All articles from Life Sciences >>>

The most recent press releases about innovation >>>

Die letzten 5 Focus-News des innovations-reports im Überblick:

Im Focus: Highly precise wiring in the Cerebral Cortex

Our brains house extremely complex neuronal circuits, whose detailed structures are still largely unknown. This is especially true for the so-called cerebral cortex of mammals, where among other things vision, thoughts or spatial orientation are being computed. Here the rules by which nerve cells are connected to each other are only partly understood. A team of scientists around Moritz Helmstaedter at the Frankfiurt Max Planck Institute for Brain Research and Helene Schmidt (Humboldt University in Berlin) have now discovered a surprisingly precise nerve cell connectivity pattern in the part of the cerebral cortex that is responsible for orienting the individual animal or human in space.

The researchers report online in Nature (Schmidt et al., 2017. Axonal synapse sorting in medial entorhinal cortex, DOI: 10.1038/nature24005) that synapses in...

Im Focus: Tiny lasers from a gallery of whispers

New technique promises tunable laser devices

Whispering gallery mode (WGM) resonators are used to make tiny micro-lasers, sensors, switches, routers and other devices. These tiny structures rely on a...

Im Focus: Ultrafast snapshots of relaxing electrons in solids

Using ultrafast flashes of laser and x-ray radiation, scientists at the Max Planck Institute of Quantum Optics (Garching, Germany) took snapshots of the briefest electron motion inside a solid material to date. The electron motion lasted only 750 billionths of the billionth of a second before it fainted, setting a new record of human capability to capture ultrafast processes inside solids!

When x-rays shine onto solid materials or large molecules, an electron is pushed away from its original place near the nucleus of the atom, leaving a hole...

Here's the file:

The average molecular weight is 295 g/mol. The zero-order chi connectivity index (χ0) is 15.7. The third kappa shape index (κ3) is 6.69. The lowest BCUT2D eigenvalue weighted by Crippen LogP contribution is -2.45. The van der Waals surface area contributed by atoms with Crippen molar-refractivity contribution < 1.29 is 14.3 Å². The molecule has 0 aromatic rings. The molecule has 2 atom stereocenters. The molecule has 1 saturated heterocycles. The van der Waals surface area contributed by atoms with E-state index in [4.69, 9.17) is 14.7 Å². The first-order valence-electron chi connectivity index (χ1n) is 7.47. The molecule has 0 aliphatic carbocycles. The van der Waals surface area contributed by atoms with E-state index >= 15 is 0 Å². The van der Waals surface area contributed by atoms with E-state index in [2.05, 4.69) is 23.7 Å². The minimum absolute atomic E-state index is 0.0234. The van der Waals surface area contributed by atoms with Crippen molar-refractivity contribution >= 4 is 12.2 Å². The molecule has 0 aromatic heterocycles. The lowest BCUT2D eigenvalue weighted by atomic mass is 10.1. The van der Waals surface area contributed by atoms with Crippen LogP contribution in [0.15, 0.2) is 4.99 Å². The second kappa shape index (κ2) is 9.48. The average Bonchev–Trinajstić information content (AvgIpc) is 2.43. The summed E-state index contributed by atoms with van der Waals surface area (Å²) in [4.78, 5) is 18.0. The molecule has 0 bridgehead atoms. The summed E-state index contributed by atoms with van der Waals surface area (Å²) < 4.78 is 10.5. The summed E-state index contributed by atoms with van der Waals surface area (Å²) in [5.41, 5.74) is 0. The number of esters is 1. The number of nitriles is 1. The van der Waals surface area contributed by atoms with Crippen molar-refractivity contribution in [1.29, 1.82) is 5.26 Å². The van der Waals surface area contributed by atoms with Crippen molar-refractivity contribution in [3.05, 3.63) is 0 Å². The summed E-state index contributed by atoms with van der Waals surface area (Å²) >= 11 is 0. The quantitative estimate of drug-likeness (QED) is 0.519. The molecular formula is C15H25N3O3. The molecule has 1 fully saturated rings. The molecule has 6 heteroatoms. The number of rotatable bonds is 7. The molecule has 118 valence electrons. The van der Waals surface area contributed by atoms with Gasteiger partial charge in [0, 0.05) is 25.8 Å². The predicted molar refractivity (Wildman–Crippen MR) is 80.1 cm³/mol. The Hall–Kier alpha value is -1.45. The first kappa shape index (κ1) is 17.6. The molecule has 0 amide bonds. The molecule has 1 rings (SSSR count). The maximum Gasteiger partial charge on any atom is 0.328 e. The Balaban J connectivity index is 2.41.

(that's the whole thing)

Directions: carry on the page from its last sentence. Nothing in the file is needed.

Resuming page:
Im Focus: Quantum Sensors Decipher Magnetic Ordering in a New Semiconducting Material

For the first time, physicists have successfully imaged spiral magnetic ordering in a multiferroic material. These materials are considered highly promising candidates for future data storage media. The researchers were able to prove their findings using unique quantum sensors that were developed at Basel University and that can analyze electromagnetic fields on the nanometer scale. The results – obtained by scientists from the University of Basel’s Department of Physics, the Swiss Nanoscience Institute, the University of Montpellier and several laboratories from University Paris-Saclay – were recently published in the journal Nature.

Multiferroics are materials that simultaneously react to electric and magnetic fields. These two properties are rarely found together, and their combined...

Im Focus: Fast, convenient & standardized: New lab innovation for automated tissue engineering & drug

MBM ScienceBridge GmbH successfully negotiated a license agreement between University Medical Center Göttingen (UMG) and the biotech company Tissue Systems Holding GmbH about commercial use of a multi-well tissue plate for automated and reliable tissue engineering & drug testing.

MBM ScienceBridge GmbH successfully negotiated a license agreement between University Medical Center Göttingen (UMG) and the biotech company Tissue Systems...

All Focus news of the innovation-report >>>

Anzeige

Anzeige

Event News

“Lasers in Composites Symposium” in Aachen – from Science to Application

19.09.2017 | Event News

I-ESA 2018 – Call for Papers

12.09.2017 | Event News

EMBO at Basel Life, a new conference on current and emerging life science research

06.09.2017 | Event News

 
Latest News

Comet or asteroid? Hubble discovers that a unique object is a binary

21.09.2017 | Physics and Astronomy

Cnidarians remotely control bacteria

21.09.2017 | Life Sciences

Monitoring the heart's mitochondria to predict cardiac arrest?

21.09.2017 | Health and Medicine

VideoLinks
B2B-VideoLinks
More VideoLinks >>>